I disagree with Mike's suggestion of using spacers. In addition to providing a nailing surface for the shingles, the deck provides stiffness to the roof plane and prevents racking of the framing. If you use spacers, you'll lose a surprising amount of additional strength in that regard.

- Jim Katen, Oregon

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I have to agree with Jim and this is how they are repairing the roofs in my area after Katrina, including my roof. I had many shingles blown off and two sheets of decking damaged by a 4x4 fence post that came from the neighbors fence. I'm scheduled to have my roof replaced around Christmas! In fact my son and I just replaced our sections "Blue" roof today, they last about 90 days in the sun and you have to replace them.

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I'd go so far as glueing the two layers together w/ construction adhesive. Can't hurt if another hurricane hits. Make sure you stagger your joints when you go over the old stuff. When you re-nail, make sure the nails are long enough for a good bite into the rafters(min. 8d) and you might even want to go with ring shanked for extra bite.

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  • 1 month later...
  • 3 months later...

Since I started this question, I have yet to complete the project. I am stil considering the possibilities and want it done right. I intend to have the roof in place for a long time. Hopefully this hurricane season will be merciful! I am now considering the addition of a layer of felt over the old decking. then I would add the new decking. Any comments on the repurcussions this would bring about?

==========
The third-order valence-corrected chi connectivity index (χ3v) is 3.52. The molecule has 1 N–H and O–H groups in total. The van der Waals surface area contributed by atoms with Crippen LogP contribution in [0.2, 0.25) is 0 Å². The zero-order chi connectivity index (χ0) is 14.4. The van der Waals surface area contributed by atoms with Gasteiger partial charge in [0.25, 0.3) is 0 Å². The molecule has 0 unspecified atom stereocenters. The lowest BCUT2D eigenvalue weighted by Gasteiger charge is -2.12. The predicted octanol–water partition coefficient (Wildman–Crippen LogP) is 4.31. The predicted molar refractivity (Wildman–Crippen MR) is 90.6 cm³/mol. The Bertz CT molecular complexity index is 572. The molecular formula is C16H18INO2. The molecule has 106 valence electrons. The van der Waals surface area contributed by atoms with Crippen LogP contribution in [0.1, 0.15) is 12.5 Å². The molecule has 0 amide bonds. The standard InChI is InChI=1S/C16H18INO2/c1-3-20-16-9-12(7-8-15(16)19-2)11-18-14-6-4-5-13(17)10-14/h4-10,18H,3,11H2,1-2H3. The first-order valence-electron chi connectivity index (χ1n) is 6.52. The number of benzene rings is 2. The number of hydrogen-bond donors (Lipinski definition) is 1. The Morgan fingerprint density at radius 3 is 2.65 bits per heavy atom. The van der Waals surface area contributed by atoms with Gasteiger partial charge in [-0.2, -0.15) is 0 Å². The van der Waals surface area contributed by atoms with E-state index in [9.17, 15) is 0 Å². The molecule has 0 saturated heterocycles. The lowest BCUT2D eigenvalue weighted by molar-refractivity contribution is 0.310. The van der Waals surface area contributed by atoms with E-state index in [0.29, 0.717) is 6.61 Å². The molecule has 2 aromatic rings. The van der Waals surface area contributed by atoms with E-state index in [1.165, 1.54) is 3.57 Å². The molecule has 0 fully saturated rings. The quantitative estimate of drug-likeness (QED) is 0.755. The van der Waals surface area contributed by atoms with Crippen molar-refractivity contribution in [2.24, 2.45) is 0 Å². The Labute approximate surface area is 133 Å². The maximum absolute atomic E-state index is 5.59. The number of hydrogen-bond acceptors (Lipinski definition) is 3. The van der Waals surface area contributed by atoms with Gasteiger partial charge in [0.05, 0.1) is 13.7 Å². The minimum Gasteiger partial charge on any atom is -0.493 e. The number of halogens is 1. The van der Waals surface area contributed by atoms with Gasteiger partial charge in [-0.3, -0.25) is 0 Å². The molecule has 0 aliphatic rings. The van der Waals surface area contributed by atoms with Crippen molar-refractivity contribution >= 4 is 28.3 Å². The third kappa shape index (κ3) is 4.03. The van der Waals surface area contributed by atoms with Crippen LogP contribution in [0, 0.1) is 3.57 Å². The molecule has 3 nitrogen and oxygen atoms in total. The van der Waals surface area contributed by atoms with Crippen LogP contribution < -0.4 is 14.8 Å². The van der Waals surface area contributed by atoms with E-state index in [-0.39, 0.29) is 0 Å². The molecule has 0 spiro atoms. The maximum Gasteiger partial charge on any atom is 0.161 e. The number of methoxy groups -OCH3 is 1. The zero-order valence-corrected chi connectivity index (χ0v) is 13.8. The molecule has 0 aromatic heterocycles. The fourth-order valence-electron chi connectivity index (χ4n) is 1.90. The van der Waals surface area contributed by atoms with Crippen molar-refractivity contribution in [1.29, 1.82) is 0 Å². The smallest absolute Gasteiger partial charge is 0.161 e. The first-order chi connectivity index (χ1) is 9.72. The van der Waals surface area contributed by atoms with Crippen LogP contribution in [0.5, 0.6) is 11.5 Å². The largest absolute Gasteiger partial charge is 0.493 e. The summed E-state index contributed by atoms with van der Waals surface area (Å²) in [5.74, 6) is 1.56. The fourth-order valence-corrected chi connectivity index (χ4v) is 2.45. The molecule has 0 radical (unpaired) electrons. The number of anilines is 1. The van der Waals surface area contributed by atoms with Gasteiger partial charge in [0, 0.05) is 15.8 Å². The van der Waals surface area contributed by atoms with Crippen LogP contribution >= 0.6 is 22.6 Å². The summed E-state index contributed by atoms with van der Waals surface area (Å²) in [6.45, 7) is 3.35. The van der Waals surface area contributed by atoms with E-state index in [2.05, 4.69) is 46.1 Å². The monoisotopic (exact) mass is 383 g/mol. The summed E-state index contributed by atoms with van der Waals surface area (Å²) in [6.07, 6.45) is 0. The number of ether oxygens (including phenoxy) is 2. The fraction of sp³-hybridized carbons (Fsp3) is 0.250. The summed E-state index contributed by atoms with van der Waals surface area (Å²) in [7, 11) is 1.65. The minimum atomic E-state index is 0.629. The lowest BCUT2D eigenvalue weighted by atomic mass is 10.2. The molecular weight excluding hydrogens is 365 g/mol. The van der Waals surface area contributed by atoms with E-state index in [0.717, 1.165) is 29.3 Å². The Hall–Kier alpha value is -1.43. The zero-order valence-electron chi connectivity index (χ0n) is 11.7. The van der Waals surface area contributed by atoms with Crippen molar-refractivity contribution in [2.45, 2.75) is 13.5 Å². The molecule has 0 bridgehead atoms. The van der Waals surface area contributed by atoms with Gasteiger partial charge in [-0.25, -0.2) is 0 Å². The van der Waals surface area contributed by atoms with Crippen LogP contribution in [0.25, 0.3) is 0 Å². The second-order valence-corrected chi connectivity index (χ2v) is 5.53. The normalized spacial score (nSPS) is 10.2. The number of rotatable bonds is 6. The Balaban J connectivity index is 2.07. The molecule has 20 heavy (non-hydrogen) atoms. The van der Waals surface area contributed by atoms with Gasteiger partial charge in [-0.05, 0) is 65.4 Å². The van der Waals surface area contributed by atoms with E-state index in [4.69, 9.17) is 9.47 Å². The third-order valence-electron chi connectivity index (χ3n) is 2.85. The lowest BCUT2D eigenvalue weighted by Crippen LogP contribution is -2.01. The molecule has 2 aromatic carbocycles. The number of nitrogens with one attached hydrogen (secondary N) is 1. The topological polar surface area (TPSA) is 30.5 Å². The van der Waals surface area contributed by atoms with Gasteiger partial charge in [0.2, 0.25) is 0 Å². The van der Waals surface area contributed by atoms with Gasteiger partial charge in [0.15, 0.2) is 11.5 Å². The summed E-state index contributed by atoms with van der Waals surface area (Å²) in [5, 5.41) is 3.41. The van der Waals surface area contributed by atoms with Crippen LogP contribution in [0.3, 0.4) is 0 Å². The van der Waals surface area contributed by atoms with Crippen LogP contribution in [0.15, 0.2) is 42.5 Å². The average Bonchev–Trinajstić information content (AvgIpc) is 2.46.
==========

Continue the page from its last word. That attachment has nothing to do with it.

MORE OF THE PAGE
By the way - Still no leaks in sight.

Would appreciate any suggestions.

thanks for all of your feedback.

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I don't think it will affect temperature and ventilation at all. I suppose a thicker deck might slow down solar gain during an initial temperature rise, say just after the sun comes up and the sun has to heat a cooled-down roof, but only as long as it takes to warm the sheathing at which point temperature would be the same as it would with a thinner roof.

ONE TEAM - ONE FIGHT!!!

Mike

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I can't see any difference between, say, two layers of 3/8" OSB of plywood and one layer of 3/4". In fact the R valve of the 3/4" decking will be better than the 3/8" as Mike pointed out. If I remember correctly from my APA days, 3/4" of plywood provides the same thermal insulation as about 10" of brick. Go for it.

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Not sure if it's right or wrong and guessing everyone may have a different opinion. We've done it on several really old houses with plank decking. Replacing the decking would be best of course, but if you take the plank decking off, then you open up a can of worms. By the time you fix all the rafters and put the new decking down it would cost the homeowner an arm and a leg. So we have been putting down a 1/4 sheet of Luan plywood. Using an automated screw gun to fasten it with. I tell the guys to put a small gap where the sheets join so it can expand. Using 1/4 inch longer than normal roofing nails might be an idea to.

Download Attachment: icon_photo.gif 14 ply over plank.JPG